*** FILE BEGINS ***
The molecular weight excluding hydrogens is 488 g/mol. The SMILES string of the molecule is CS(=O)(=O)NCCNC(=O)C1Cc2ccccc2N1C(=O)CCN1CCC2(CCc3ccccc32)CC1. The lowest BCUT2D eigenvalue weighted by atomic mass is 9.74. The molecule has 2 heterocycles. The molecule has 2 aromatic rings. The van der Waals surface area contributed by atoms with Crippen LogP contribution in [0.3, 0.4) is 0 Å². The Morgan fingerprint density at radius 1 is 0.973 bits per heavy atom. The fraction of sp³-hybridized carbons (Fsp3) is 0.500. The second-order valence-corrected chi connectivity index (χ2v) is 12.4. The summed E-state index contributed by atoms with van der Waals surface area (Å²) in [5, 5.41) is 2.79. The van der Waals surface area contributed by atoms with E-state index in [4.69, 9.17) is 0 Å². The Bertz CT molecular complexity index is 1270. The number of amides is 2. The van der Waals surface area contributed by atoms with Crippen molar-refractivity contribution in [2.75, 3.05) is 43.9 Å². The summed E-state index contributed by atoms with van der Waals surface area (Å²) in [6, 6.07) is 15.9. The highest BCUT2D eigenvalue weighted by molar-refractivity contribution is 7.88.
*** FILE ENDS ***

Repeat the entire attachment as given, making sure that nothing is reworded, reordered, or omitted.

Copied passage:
The molecular weight excluding hydrogens is 488 g/mol. The SMILES string of the molecule is CS(=O)(=O)NCCNC(=O)C1Cc2ccccc2N1C(=O)CCN1CCC2(CCc3ccccc32)CC1. The lowest BCUT2D eigenvalue weighted by atomic mass is 9.74. The molecule has 2 heterocycles. The molecule has 2 aromatic rings. The van der Waals surface area contributed by atoms with Crippen LogP contribution in [0.3, 0.4) is 0 Å². The Morgan fingerprint density at radius 1 is 0.973 bits per heavy atom. The fraction of sp³-hybridized carbons (Fsp3) is 0.500. The second-order valence-corrected chi connectivity index (χ2v) is 12.4. The summed E-state index contributed by atoms with van der Waals surface area (Å²) in [5, 5.41) is 2.79. The van der Waals surface area contributed by atoms with E-state index in [4.69, 9.17) is 0 Å². The Bertz CT molecular complexity index is 1270. The number of amides is 2. The van der Waals surface area contributed by atoms with Crippen molar-refractivity contribution in [2.75, 3.05) is 43.9 Å². The summed E-state index contributed by atoms with van der Waals surface area (Å²) in [6, 6.07) is 15.9. The highest BCUT2D eigenvalue weighted by molar-refractivity contribution is 7.88.